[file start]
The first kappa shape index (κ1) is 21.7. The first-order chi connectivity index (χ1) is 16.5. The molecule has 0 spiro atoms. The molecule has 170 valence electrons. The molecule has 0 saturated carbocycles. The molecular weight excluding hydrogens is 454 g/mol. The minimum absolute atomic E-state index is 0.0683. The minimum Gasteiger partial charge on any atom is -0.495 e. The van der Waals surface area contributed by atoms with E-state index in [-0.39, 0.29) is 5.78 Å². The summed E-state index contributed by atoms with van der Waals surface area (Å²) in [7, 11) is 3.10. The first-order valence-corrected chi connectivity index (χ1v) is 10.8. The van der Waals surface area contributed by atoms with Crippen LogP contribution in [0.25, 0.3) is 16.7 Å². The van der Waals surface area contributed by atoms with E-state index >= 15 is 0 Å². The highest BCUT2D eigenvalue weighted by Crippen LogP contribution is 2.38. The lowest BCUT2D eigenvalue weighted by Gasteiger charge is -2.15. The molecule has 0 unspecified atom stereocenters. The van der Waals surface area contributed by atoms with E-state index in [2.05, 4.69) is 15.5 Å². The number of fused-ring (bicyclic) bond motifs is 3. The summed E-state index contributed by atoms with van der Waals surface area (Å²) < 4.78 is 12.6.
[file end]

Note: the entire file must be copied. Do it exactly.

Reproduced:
The first kappa shape index (κ1) is 21.7. The first-order chi connectivity index (χ1) is 16.5. The molecule has 0 spiro atoms. The molecule has 170 valence electrons. The molecule has 0 saturated carbocycles. The molecular weight excluding hydrogens is 454 g/mol. The minimum absolute atomic E-state index is 0.0683. The minimum Gasteiger partial charge on any atom is -0.495 e. The van der Waals surface area contributed by atoms with E-state index in [-0.39, 0.29) is 5.78 Å². The summed E-state index contributed by atoms with van der Waals surface area (Å²) in [7, 11) is 3.10. The first-order valence-corrected chi connectivity index (χ1v) is 10.8. The van der Waals surface area contributed by atoms with Crippen LogP contribution in [0.25, 0.3) is 16.7 Å². The van der Waals surface area contributed by atoms with E-state index >= 15 is 0 Å². The highest BCUT2D eigenvalue weighted by Crippen LogP contribution is 2.38. The lowest BCUT2D eigenvalue weighted by Gasteiger charge is -2.15. The molecule has 0 unspecified atom stereocenters. The van der Waals surface area contributed by atoms with E-state index in [2.05, 4.69) is 15.5 Å². The number of fused-ring (bicyclic) bond motifs is 3. The summed E-state index contributed by atoms with van der Waals surface area (Å²) < 4.78 is 12.6.